I used to feel homesick a lot when I was first living in Montana.
I would kind of dive into the feeling, longing so hard to just feel fine sand beneath my feet and smell fishy, minerally sea air.
To walk across dry, crackling good smelling eucalyptus leaves and be in the harsh Australian sun, mildly wary of snakes and feeling the skin on my neck crisp.
Now the homesick feelings have tapered off, partly because I’m pretty used to coming and going, and partly because I have two kids and a lot less time to think!
But it still sneaks up on me sometimes …
We were in Missoula visiting friends and picking my father in law up from the airport last weekend and I walked down to the Good Food Store, a huge organic grocer down the street.
It took me long seconds to figure out that the cashier was Australian. She just sounded funny – I thought maybe she was deaf.
When I realized, I asked her “are you Australian?” and she said, without looking up, and in a tired voice “yep, good guess.”
And then I said something, a simple communication: “I have some bags” and her head bolted up and she said “are YOU Australian?” and we looked at each other for a second. I was so happy in that moment. To see yourself in someone else – a stranger. What a powerful force national identity is.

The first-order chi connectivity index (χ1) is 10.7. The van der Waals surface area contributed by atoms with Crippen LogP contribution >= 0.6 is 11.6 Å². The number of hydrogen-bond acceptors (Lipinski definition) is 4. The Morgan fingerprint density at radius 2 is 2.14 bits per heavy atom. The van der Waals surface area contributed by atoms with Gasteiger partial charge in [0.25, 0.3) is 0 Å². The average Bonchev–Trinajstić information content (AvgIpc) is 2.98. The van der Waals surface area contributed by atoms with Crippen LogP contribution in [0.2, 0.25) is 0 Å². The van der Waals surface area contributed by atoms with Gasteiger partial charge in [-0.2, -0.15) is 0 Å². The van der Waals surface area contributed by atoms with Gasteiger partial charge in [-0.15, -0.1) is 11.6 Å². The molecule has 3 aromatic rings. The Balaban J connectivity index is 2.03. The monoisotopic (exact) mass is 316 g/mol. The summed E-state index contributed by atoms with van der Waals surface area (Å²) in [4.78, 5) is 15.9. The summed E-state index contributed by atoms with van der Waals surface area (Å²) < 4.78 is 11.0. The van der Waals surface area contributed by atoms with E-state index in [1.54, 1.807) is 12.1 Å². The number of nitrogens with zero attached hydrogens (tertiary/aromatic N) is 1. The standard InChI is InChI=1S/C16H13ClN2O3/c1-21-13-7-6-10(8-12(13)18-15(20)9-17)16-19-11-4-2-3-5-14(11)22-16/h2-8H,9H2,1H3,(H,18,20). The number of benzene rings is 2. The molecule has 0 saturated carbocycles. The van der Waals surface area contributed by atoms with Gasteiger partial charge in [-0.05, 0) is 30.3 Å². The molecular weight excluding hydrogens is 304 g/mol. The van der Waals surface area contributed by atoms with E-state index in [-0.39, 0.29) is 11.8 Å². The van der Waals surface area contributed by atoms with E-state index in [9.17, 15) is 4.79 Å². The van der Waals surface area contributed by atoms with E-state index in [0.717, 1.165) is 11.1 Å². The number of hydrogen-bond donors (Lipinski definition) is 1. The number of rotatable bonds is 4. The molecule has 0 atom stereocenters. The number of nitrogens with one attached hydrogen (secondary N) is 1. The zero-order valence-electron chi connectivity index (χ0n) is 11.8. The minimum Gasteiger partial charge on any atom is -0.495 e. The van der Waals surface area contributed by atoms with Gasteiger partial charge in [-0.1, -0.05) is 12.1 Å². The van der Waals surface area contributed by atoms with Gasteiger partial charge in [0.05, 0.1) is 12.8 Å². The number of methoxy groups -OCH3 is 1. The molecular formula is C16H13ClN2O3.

I wanted to hang around and listen to her talk to people, but that would have been weird, so we quickly established that she was from Tassie and I from the South Coast of NSW and I loaded my bags and walked away.
I do, of course, talk to my family sometimes. And every year, we have had at least two visitors from Australia, so I hear the accent. But it’s different when it’s people you know, and know well.
So sometimes I call our Australian bank or the mortgage company. Usually, there is a reason, like a blocked bank card, but sometimes I call for an account balance I can access online in two seconds.
And when the recorded ad reel begins in a broad Aussie accent, I relax. When the sales rep answers, I melt further, allowing my voice to flatten, the ends of words to run into one another.
I cut my words in half and relish it. I say ‘dodgy’ and ‘I reckon’, try to work in ‘shed’, ‘ute’, ‘relo’s’ and ‘veranda’. For a five minute conversation with Kirsty from St George, I am so Australian it hurts.
Then I hang up and step out into early spring.
Sleet/snow/rain is falling – what the weather stations quaintly call “a wintry mix.”
Thin slashes of icy slush hit my face and I breathe in the grey light. I am here, I am choosing to be here with Haak and our Montana family and I know now that even this wintry weather will soon bring spring.